1. Dealing with internalized homophobia

Many gay men are masculine in terms of their gender expression and one cannot easily perceive if they are emotionally gay, bisexual or straight. Masculinity may be a great camouflage in order for a gay man not to live his true self, not to have gay friends and not to be able to claim another man’s love. Zorn & Kleinberg (1998) introduce some examples of internalized homophobia of gay men: 1.They try to introduce themselves as straight when it is safe to be out. 2. They don’t identify themselves as gay though they are committed to long-term gay love relationships. 3. They never announce their anniversaries related to their relationships to straight people because they think that it’s not important. 4. They avoid expressing their affection for their love partner in public context, even if they are safe to do so. 5. They criticize their love partner if they have female sex expression. Many straight, bisexual as well as gay men avoid hanging out with openly gay men because they fear that they will be misjudged, that their narcissistic image will be spoiled and that they may, eventually, fall in love with a gay man. In addition, many gay men with masculine sex expression underestimate other gay men because they are not closeted.

  1. Graduation from eternal adolescence

Gay men who are trapped in eternal adolescence believe that when difficulties arise, someone else is going to save them and not themselves with their own abilities. Gay men who emotionally remain in a teenage age, prefer short love, long distance and sexually dependent relationships and when the conditions for them are difficult, they move to a more “gay friendly” country, because they can’t cope with the painful emotions of their childhood and they can’t negotiate them in a long-term relationship, in a relationship of high-degree of emotional and erotic closeness as well as of a healthy dependent one at their own country. Tantrums are allowed to children, but adults need to behave in the most emotionally regulated way. The road to graduation from eternal adolescence is the confrontation of the painful emotions of childhood (Siegel & Bryson, 2015).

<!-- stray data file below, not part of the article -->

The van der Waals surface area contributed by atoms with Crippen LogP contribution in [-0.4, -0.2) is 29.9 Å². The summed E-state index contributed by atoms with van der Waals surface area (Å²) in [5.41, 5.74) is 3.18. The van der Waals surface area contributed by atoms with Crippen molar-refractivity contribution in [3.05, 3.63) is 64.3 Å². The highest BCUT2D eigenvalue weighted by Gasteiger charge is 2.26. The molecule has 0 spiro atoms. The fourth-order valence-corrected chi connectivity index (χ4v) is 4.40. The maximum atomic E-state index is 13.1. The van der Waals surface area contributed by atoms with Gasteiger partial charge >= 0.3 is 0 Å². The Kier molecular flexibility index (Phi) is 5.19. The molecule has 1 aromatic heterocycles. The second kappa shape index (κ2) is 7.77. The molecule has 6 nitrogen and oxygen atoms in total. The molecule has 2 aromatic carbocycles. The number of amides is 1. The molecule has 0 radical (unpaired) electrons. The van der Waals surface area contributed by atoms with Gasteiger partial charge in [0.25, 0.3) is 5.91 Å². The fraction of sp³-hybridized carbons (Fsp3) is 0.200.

1. Tips for homosexual men dates

Gay men are diverse in terms of what they like in other gay men (hunks, six-pack abs, bears, twinks, smooth-chested gym bunnies, hairy, latinos etc) and in many cases they are rigid as to what they like on sexual level (top, bottom, versatile, missionary position, doggy style etc). Likewise, it may be difficult for them to flirt or to get in an emotional bonding process.

  1. Take your pride inside, because dates are not for hypersensitive people. Even if you are blown out because your partner doesn’t like you as you are or for what you are interested in bed, this has nothing to do with you but with the other’s desires and tastes. Nothing is personal. It becomes a personal issue when the painful emotions of childhood are involved.